I grew up in a country where there is a lot of myth and stigma surrounding mental illness. I quickly became interested in understanding the facts, the ways to deliver care and how to communicate with people with mental health conditions. As nursing was frowned upon when I initially suggested training as a nurse at age 16, I actually ended up studying accountancy (HND) after secondary school.

But luckily, in 2004, I had the opportunity to come to the UK. Unfortunately, I was unable to study mental health nursing at university after my Access to Nursing course, because of a restriction on foreign students.  I remained focused on my desire to become a nurse by studying for NVQ level 3 and 4 in Health and Social Care, Beauty Therapy, BSc Hon. Health and Social Care and Masters in Psychology and worked with the mental health Charity (MIND) for 7 years.

In 2014, I became eligible for the Nursing program because my immigration status changed!

I was very attracted to the course at King’s because of its reputation.  I was ecstatic when I got offered a place and have thoroughly enjoyed studying here. I am particularly impressed with King’s high standard of education, which encourages a high level of interaction between staff and students, and offers a good balance between clinical placements and classroom learning.  I feel that the high reputation of King’s students in clinical settings is second to none.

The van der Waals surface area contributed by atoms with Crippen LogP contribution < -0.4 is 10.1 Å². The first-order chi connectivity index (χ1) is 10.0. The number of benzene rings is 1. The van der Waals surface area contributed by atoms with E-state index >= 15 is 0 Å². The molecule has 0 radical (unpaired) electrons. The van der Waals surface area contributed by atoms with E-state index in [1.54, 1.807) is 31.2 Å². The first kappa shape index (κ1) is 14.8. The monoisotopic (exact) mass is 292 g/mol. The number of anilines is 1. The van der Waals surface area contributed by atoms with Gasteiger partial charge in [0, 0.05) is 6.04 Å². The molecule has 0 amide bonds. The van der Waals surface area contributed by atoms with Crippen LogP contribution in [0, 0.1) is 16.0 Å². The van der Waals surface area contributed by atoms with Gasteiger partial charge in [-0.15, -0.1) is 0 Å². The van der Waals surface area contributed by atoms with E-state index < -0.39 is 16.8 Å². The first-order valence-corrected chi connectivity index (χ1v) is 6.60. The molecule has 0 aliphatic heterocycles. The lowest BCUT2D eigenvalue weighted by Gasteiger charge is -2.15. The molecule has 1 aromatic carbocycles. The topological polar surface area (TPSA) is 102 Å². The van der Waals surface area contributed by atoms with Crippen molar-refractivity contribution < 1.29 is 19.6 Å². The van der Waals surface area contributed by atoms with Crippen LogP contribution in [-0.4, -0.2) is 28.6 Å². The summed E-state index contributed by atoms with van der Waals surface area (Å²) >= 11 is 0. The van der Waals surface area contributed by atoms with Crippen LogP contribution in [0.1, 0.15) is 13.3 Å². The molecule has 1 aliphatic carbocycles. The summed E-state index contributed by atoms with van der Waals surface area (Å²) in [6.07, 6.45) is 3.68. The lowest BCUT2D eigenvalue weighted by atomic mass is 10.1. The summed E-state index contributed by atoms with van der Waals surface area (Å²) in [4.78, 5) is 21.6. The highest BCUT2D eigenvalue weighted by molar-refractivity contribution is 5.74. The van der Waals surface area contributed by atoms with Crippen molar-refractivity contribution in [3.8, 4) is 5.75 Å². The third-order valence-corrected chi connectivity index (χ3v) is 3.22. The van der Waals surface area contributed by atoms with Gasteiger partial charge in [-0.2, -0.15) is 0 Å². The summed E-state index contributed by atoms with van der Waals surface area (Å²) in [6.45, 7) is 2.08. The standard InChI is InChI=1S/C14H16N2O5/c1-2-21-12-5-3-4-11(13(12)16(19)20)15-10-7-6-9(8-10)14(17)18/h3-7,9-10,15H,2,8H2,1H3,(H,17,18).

Six months for the completion of my course, I was offered a position as a staff nurse at a Medium Secure unit in the Midlands, and there have been other offers since then.  I am a bit overwhelmed by the vast opportunities training as a nurse at King’s has offered me.  My goal is to get involved in strategic mental health care management in the near future.

Overall, I am very proud that I have been able to achieve my childhood dream of becoming a nurse and what better way of seeing this dream come true than through the Florence Nightingale Faculty of Nursing & Midwifery at King’s College London.

Aluya, PGDip Mental Health Nursing

For more information on Mental Health Nursing, click here.

For more information on PGDip Mental Health Nursing, click here.



No regrets – leaving Northern Ireland to study in London

I moved to London from Northern Ireland in September 2013 to study mental health nursing at King’s and I haven’t looked back since making that decision.

Naturally, I miss Ireland and my family, but due to cheap flights, we can usually visit every other month (and we talk/text almost every day). As everyone in first year in your halls of residence has left home, your flat mates become your second family.